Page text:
control and livestock movements, especially in              the Mission c   onducted an anticorruption survey
Northern Nigeria, are one potential area of                 and media campaign and also supported key
intervention.    Producers’ associations and                institutions to promote improved economic
advocacy groups that “bridge” lines of division             governance and accountability. Work with the
such as religion and ethnicity are also a target            debt management and budget offices will
for support, as such groups have been shown to              continue into the new strategy and other GON
check communal violence.                                    institutions showing potential for reform will also
                                                            be identified and targeted. As one example, the
Food Security: SO12 will have direct impact on              Nigerian Investment Promotion Commission will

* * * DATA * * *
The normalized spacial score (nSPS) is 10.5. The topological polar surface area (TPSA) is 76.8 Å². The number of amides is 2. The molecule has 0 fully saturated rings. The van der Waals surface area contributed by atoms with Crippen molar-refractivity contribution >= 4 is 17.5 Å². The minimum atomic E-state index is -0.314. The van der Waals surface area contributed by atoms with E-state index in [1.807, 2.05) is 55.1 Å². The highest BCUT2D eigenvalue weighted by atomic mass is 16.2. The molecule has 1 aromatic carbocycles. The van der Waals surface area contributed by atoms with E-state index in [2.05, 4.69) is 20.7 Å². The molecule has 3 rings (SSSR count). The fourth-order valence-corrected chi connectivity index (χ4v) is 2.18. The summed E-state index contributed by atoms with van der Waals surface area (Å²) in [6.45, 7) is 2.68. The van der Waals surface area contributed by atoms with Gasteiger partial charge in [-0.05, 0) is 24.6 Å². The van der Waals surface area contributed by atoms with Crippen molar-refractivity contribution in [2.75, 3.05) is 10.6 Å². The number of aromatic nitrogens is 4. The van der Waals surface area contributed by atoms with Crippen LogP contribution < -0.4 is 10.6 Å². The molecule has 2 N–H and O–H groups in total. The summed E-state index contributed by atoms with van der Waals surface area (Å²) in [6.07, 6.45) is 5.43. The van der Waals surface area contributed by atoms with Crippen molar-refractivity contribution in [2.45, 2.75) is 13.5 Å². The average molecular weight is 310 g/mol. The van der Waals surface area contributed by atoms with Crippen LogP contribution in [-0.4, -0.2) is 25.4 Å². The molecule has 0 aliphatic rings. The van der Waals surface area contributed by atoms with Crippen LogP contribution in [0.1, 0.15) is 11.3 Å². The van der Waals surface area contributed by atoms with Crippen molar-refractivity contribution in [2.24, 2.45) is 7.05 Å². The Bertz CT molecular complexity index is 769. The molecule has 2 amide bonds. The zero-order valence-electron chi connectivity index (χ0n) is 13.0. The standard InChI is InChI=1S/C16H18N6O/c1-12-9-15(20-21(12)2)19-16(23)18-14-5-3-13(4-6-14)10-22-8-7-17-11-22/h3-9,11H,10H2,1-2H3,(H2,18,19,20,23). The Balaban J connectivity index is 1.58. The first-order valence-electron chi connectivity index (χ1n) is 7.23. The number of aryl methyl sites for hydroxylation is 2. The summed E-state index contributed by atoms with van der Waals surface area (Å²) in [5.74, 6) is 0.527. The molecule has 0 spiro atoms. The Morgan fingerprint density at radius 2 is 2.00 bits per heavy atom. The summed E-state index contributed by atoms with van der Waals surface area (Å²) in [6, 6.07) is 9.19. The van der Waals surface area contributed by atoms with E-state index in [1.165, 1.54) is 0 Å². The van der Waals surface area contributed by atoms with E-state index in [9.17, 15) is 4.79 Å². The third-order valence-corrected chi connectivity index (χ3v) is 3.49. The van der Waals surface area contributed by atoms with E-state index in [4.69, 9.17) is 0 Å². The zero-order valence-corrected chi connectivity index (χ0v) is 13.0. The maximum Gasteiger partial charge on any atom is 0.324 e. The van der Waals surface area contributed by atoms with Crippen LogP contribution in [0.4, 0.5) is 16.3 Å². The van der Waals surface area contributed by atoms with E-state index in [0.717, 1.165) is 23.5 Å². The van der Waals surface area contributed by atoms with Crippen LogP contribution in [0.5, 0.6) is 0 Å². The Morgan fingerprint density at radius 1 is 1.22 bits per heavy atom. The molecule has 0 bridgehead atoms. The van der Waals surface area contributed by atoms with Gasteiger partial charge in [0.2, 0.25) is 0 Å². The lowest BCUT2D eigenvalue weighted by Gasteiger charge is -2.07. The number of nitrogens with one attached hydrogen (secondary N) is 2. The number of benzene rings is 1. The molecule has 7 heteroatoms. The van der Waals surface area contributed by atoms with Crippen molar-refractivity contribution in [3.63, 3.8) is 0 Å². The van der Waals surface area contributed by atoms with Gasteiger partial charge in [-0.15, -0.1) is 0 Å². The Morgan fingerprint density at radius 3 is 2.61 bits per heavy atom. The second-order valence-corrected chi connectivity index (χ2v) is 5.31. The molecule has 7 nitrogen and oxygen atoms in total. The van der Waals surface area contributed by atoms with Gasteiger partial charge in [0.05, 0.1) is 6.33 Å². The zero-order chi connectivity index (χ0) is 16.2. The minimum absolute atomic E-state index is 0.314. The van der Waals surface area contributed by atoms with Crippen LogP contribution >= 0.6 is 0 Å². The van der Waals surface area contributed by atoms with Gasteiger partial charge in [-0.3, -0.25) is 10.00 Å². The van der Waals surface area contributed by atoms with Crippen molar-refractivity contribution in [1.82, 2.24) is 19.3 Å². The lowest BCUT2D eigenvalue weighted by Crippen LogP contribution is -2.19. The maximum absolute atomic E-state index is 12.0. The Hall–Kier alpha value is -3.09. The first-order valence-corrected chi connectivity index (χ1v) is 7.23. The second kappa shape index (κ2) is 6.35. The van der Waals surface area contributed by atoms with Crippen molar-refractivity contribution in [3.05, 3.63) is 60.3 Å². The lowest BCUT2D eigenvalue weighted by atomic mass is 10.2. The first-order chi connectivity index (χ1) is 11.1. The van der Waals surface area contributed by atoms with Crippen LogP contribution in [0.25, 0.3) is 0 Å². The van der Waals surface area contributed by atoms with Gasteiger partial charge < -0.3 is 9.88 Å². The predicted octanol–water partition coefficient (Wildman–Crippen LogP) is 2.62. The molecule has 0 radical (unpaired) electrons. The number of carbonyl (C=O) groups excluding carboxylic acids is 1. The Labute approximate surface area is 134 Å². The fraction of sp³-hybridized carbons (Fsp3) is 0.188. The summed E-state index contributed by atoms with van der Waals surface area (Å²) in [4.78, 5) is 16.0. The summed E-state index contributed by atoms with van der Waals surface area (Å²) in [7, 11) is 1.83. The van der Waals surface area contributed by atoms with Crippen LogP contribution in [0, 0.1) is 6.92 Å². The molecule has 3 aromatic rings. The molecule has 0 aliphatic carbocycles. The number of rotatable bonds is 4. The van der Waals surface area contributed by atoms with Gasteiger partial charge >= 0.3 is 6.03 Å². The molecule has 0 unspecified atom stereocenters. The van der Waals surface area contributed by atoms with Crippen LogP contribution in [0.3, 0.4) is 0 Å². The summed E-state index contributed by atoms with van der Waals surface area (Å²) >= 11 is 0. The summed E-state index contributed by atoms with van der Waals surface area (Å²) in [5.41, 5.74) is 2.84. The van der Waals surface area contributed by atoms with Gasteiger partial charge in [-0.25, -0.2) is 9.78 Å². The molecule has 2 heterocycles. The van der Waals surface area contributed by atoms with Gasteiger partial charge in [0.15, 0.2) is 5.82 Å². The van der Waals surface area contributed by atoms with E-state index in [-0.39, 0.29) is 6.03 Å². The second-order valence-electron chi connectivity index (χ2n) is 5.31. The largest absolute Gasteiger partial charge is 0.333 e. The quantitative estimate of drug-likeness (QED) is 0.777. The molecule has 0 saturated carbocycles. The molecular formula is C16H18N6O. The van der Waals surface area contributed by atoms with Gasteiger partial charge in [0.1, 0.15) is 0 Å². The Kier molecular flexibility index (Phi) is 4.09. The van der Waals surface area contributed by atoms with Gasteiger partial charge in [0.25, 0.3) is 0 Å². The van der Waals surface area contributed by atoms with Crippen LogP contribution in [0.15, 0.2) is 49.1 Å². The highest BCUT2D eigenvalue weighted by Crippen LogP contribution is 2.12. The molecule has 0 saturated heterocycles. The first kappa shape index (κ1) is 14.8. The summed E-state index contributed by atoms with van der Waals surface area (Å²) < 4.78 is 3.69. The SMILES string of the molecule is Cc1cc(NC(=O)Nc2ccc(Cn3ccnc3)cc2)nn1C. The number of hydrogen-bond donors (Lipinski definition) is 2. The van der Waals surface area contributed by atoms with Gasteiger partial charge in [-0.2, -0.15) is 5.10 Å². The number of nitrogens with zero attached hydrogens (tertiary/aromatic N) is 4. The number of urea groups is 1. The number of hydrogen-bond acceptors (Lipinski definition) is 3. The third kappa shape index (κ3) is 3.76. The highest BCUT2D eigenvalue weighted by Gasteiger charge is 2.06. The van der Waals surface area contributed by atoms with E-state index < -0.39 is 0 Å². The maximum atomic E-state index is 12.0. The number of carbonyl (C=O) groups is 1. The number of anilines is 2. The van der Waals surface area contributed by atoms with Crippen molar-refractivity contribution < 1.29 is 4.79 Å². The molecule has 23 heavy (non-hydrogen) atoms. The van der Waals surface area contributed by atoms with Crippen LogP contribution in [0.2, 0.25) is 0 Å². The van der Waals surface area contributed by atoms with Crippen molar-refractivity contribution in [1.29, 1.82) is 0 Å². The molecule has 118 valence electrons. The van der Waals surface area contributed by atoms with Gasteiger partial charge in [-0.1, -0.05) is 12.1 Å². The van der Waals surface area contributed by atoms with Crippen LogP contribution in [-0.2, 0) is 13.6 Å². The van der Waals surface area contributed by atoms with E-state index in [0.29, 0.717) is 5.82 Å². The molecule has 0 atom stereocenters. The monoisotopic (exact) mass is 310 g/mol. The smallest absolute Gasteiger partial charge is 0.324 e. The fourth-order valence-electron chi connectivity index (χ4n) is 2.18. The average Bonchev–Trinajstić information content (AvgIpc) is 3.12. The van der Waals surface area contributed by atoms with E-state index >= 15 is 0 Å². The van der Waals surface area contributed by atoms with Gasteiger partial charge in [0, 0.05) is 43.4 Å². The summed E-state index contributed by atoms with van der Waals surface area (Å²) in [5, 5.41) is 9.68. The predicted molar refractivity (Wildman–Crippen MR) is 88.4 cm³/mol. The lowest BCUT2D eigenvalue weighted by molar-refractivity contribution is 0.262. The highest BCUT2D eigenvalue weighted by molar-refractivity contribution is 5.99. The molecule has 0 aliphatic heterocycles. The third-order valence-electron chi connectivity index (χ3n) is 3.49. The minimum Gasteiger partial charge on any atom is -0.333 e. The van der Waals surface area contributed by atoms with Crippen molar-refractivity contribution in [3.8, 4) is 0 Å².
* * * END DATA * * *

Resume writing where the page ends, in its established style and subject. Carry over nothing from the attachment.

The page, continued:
food security.      Nigeria’s southern geopolitical         be       encouraged    to    promote      improved
zones are the most food-insecure in the country             transparency in the investment climate, the
in terms of per capita calorie availability from            absence of which is a barrier to investment.
agriculture. The two focus states in southern
Nigeria will be laboratories for developing and             Global Development Alliances and Other
disseminating technologies – improved varieties,            Partnerships: The commodity chain approach
fertilizers, sustainable agriculture techniques,            that SO12 is undertaking lends itself strongly to
post-harvest and value-adding technologies –                the development of public-private partnerships.
that will boost overall calorie and protein                 By       identifying   opportunities    for       the
availability in these areas and improve                     commercialization of agriculture, and addressing
household food security. Northern Nigeria is                the key policy constraints, this approach will be
also highly vulnerable to food insecurity and this          driven by opportunities identified by the private